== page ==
E-470 installing flashing wrong-way signs and adding white arrows to stop wrong-way drivers
Regular 8-foot signs too tall for impaired drivers
Last Updated: 231 days ago
AURORA - Few things are scarier than driving down the freeway only to see another car coming at you the wrong way.
Traffic engineers tell 7NEWS that it happens 20 to 30 times a year on E-470.
Last year, one of the incidents ended in tragedy.
"We did have a fatality," said Neil Thomson, director of engineering and maintenance for the E-470 Authority.
"An elderly woman entered somewhere and ended up in the wrong lane," Thomson said.
A traffic camera shows the station wagon she was driving coming perilously close to oncoming traffic.
Moments later, the station wagon slammed head-on into an SUV, killing both drivers.
"Studies have shown that the majority of wrong-way incidents occur at night," Thomson said. "And the drivers tend to be alcohol-impaired or elderly."
Thomson said that drivers who are alcohol-impaired tend to focus on the road in front of their vehicle at a lower level.
He said that at 8 feet tall, the regulation wrong-way signs posted at each exit ramp may be too tall for impaired drivers.
So the E-470 Authority is placing new, solar-powered flashing wrong-way signs on the same posts just three feet off the ground.
Additionally, engineers are painting big, white arrows on the ramp to show which direction traffic should be flowing.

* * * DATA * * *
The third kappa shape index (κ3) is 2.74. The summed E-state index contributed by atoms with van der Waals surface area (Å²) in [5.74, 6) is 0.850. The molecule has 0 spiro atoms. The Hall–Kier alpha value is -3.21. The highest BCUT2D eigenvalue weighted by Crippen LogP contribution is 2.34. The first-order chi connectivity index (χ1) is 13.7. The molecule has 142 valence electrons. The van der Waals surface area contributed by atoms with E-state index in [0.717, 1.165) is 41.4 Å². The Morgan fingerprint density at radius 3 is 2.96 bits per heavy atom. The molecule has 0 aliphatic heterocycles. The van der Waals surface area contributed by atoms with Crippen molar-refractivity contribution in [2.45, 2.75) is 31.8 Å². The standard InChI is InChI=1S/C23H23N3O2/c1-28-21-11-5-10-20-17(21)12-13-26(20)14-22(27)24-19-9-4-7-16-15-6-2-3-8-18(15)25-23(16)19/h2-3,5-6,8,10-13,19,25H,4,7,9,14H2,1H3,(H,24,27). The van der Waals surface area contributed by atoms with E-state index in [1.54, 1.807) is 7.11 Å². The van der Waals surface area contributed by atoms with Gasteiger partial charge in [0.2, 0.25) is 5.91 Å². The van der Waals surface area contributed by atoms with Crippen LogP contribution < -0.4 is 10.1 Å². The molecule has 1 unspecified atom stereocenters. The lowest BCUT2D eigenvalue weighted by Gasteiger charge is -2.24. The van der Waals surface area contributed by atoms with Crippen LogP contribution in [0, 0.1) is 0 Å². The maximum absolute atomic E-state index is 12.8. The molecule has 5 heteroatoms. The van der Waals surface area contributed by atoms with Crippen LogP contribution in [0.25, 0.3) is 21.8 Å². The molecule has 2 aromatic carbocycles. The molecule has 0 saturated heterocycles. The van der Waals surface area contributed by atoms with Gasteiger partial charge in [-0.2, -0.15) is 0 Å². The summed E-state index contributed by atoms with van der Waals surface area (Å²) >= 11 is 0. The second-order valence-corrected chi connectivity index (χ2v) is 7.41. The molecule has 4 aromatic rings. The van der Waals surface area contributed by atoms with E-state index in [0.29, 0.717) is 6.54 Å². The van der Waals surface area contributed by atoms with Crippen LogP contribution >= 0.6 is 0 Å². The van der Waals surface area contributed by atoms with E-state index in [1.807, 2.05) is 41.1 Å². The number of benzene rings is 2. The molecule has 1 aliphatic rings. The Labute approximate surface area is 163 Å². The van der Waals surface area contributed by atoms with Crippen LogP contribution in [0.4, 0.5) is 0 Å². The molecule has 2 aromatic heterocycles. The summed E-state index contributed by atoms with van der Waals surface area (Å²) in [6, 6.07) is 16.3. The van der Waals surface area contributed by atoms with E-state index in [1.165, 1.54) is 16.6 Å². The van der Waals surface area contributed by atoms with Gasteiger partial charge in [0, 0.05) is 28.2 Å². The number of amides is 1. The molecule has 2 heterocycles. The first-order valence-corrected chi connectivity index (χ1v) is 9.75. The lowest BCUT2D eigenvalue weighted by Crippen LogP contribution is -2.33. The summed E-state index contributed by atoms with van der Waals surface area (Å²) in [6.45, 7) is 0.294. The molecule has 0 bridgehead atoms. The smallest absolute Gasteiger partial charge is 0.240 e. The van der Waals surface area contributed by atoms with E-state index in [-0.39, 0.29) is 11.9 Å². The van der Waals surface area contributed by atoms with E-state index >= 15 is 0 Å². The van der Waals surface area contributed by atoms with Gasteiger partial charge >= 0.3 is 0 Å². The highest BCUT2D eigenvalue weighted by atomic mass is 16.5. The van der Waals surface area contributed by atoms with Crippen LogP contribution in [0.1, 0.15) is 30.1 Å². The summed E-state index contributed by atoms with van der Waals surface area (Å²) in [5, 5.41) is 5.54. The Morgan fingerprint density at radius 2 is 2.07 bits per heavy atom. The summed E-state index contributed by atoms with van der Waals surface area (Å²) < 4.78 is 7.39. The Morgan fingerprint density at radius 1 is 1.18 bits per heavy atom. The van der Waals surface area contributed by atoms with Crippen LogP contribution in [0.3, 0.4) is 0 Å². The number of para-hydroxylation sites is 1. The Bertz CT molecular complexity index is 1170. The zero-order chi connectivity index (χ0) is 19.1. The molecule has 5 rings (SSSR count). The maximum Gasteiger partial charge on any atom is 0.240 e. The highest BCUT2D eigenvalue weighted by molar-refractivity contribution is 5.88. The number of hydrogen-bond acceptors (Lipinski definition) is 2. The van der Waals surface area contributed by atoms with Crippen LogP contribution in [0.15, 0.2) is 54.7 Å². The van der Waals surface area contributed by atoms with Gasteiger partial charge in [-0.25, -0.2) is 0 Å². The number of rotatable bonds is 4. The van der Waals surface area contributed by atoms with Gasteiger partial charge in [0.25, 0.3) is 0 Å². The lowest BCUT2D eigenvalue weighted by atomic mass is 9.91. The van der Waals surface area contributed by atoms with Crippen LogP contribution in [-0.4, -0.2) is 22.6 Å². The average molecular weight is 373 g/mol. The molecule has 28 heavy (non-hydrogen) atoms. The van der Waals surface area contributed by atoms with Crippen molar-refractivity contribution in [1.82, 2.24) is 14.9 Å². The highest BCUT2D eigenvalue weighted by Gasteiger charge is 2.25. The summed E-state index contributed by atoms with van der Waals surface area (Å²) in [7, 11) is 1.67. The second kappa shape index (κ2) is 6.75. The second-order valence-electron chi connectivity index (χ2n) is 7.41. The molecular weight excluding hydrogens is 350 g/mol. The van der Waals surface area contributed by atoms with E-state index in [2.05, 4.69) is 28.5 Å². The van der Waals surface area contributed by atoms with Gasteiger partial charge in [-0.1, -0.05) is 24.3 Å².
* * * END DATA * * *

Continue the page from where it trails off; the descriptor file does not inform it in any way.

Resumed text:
The flashing signs and painted arrows are designed to capture the attention of those who are focused only on the pavement ahead of them, Thomson said.
The first signs and arrows have been placed at the ramps on E-470 at 6th Parkway.
Flashing signs and arrows will be placed at 20 additional ramps by years-end; the remaining 16 ramps will get flashing signs and arrows early next year.
The project will cost $150,000.
"The money comes from our capital budget," Thomson said. "In years past, we've spent money to install a cable barrier down the median. Driver safety is a priority."
Thomson said that the same technology that is used to monitor cars entering and exiting ramps for toll purposes can be used to detect cars entering the highway the wrong way.
"When we get either an eye witness or evidence on a security camera that there is a genuine wrong-way driver, then we dispatch the State Patrol out to investigate," he said.
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